Browse Prior Art Database

Error Protection for Memory Addressing

IP.com Disclosure Number: IPCOM000116649D
Original Publication Date: 1995-Oct-01
Included in the Prior Art Database: 2005-Mar-31
Document File: 2 page(s) / 93K

Publishing Venue

IBM

Related People

Blaum, M: AUTHOR [+4]

Abstract

A general method for the detection of addressing errors is disclosed. In addition to error detection, the proposed method also provides for immediate identification of the faulty address lines.

This text was extracted from an ASCII text file.
This is the abbreviated version, containing approximately 52% of the total text.

Error Protection for Memory Addressing

      A general method for the detection of addressing errors is
disclosed.  In addition to error detection, the proposed method also
provides for immediate identification of the faulty address lines.

      Error-correcting codes are widely used as a means of detecting
and correcting erroneous data (1,2).  In many applications the data
are stored in a memory unit, such as Random-Access Memory (RAM),
Read-Only Memory (ROM), or variants thereof.  In such situations the
usual practice is to protect the data by appending parity-check bits
to each data-word stored in the memory unit (2).  When the data-word
is later fetched, the parity-check bits are regenerated and compared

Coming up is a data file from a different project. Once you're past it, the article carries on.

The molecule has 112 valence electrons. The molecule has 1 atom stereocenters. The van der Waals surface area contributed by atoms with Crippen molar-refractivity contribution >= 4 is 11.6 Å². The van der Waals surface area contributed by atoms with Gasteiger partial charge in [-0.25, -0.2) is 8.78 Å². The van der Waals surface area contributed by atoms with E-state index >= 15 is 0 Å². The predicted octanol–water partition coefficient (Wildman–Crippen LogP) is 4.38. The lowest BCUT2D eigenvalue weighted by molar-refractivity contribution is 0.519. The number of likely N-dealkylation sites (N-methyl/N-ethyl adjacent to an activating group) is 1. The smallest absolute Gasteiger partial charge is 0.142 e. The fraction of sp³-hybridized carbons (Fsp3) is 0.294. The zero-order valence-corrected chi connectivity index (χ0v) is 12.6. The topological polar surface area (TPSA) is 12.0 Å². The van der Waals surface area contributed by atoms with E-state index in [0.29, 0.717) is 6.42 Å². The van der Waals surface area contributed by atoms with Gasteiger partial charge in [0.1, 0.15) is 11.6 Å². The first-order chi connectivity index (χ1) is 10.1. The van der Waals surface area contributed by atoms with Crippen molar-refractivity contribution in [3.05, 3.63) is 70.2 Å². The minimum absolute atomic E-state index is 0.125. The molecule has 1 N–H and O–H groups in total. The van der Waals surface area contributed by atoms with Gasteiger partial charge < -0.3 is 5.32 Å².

with the check bits retrieved from the memory.  If a difference
occurs during the comparison, the data-word read from memory is
declared to be in error, and the combination of the check-bit
patterns is sometimes employed to correct the erroneous data bits.
However, if one or more of the address bits is in error all the check
bits will obviously coincide, and incorrect data will be tagged as
valid.  Thus, the conventional error-correction schemes provide no
protection against memory addressing errors.

      Consider the following situation: a Processing Unit (PU) is
required to read and/or write data to a Memory Unit (MU) for its
operation.  Let the memory unit contain 2*n data cells or words, each
word consisting of m bits.  In this case the PU will access the data
by means of an a ddress-bus A composed of n address lines and a
data-bus D composed of m data lines.

      To access the data the n address lines A are set by the PU so
as to specify the precise memory location of one of the 2*n
data-words to be fetched, and the data-word itself is transferred
from the memory by means of the data-bus D.  However, a fault in one
of the n address drivers in the PU, a short/open circuit affecting
the address lines, and other possible defects may cause one or more
of the address lines A to be in error.  In this case the memory
location indicated by the values of the address lines -- as seen at
the MU -- is wrong, and an incorrect data-word will be fetched from
the memory.

      In such a case, if the system is to be protected against memory
addressing errors, the error detection/correction mechanism must be
located in the PU.  This property of our scheme, namely the
assumption that the MU has no processing capability, makes it more
useful than the t...